A dazzling multicolored unicorn with long flowing mane appeared on our television screen. "I want that for my birthday!" 4-year-old Kinsey announced.
"We'll see," I replied without commitment. Two cartoons and about twelve commercials later, she squealed again. This time is was a colorful Barbie with long flowing tresses of pink, blue and yellow. "They wash out Grama! I want that for my birthday!"
"I thought you wanted the unicorn!"
"I do but I don't have a Barbie like her. And I can wash her hair out and the color goes away," she reasoned.
"You can't have everything!" Kinsey's elder sister informed her.
"But I want it."
"You want too much, sweetie," I chided. I went shopping with her mom this week and watched as her mom picked through racks to get some seasonal jeans for the coming cooler weather. Kinsey busied herself in the nearby shelves of toys. (Very strategical marketing by the store to put toys near the children's clothing racks, don't you think?). Kinsey was thrilled when she found a doll's head, complete with make-up, combs and brushes. When her mom said, "No; your birthday is coming", Kinsey moaned, "Aw, man," then obediently put it back on the store shelf.
In all honesty, we all want too much. We constantly want something we don't have. More, more, more. We adults could give Kinsey a run for her money on all the items we yearn to call ours. Just ask Washington politicians. Washington wants to keep doling out more and more. The big corporations, banks, and financial institutions go pandering to the White House (like Solyndra did), and the President doles out 500-million to help a floundering company because they produce solar-energy panels. Politics. Seems the current administration wanted to make a big media splash to push "green jobs". So he entertained the owners of Solyndra in the Whitehouse just days before they won the approval of a half-billion dollars of tax-payer money. Today, Solyndra is caput. Broke. Bankrupt. Seems they were financially unstable and not a viable company for our country to throw more money into.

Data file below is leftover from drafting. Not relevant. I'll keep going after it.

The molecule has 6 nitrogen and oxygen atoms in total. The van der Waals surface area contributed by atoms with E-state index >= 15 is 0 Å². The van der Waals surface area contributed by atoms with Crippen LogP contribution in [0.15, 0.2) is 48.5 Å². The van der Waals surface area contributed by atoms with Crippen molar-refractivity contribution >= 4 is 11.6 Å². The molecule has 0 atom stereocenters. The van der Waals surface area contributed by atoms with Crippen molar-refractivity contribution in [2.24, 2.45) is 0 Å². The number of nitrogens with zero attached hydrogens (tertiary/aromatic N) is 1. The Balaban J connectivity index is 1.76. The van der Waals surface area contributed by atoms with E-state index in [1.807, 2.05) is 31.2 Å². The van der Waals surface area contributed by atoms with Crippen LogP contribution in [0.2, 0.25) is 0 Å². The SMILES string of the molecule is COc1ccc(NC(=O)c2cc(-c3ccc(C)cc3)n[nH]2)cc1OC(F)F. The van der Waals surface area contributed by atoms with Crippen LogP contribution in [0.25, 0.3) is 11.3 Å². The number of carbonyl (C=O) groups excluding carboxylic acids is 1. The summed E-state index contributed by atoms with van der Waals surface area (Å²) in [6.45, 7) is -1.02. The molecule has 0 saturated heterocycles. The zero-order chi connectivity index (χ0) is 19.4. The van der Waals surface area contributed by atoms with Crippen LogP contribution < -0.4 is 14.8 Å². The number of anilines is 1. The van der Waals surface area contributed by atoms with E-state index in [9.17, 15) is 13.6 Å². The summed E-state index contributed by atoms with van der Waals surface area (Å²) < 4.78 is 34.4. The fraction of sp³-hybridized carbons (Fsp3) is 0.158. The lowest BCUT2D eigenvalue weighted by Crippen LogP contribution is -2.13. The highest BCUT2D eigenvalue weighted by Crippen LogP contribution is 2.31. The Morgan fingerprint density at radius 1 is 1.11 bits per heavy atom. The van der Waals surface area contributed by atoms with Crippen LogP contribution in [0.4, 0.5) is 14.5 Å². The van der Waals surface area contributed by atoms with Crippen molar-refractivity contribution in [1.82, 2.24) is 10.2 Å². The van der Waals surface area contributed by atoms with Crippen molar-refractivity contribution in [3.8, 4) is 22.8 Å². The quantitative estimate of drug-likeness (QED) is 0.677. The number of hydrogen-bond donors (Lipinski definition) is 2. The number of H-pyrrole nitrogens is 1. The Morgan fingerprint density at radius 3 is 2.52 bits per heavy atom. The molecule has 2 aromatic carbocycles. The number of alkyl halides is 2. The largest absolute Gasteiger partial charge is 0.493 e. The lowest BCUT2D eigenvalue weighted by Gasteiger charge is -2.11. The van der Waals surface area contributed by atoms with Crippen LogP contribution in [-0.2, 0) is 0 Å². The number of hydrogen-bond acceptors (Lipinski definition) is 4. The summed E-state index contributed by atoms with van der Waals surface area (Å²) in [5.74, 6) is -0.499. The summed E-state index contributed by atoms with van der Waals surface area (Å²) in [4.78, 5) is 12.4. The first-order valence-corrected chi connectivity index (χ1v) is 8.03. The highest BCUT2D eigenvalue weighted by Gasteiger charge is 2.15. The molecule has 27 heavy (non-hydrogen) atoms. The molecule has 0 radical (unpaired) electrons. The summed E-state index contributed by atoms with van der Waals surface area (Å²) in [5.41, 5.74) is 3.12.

Billions that we doled out in stimulus programs did not yield any jobs nor did it turn the economy around. Where's the millions that taxpayers were suppose to make for bailing out the banks and corporations? Is this troubling to anyone? People are losing jobs. Companies are closing doors. Corporations are laying off people by the thousands. Yet, our President wants to take hard-earned profits from what viable corporations are left in the United States so government can dole out billions of tax money to support more businesses that can't make it? Who gets hurt? the little guy. The people who need jobs. Those corporations lose money they'd use to invest in growth. Think about it.
Wal-mart doesn't use more clerks (even though they have lots of customers). Why? because those customers aren't buying like they use to. So corporations can't employ more people. For every tax dollar they pay out, there is that much more money cut from growing their business and hiring people. Why should shareholders lose money because I have to wait in line a little longer to buy 40% less than I did last year? Why should successful corporations employ more people which make less profit? If corporations have to stop investing (and man their stores with skeleton crews to stay afloat), so the government can keep spending money to watch shrimp on treadmills and invest in unstable companies, how can the economy get better? It's no wonder Kinsey can't have her Barbie doll. If we have to stop spending to meet our budgets, why shouldn't Congress stop spending to meet theirs? Just saying.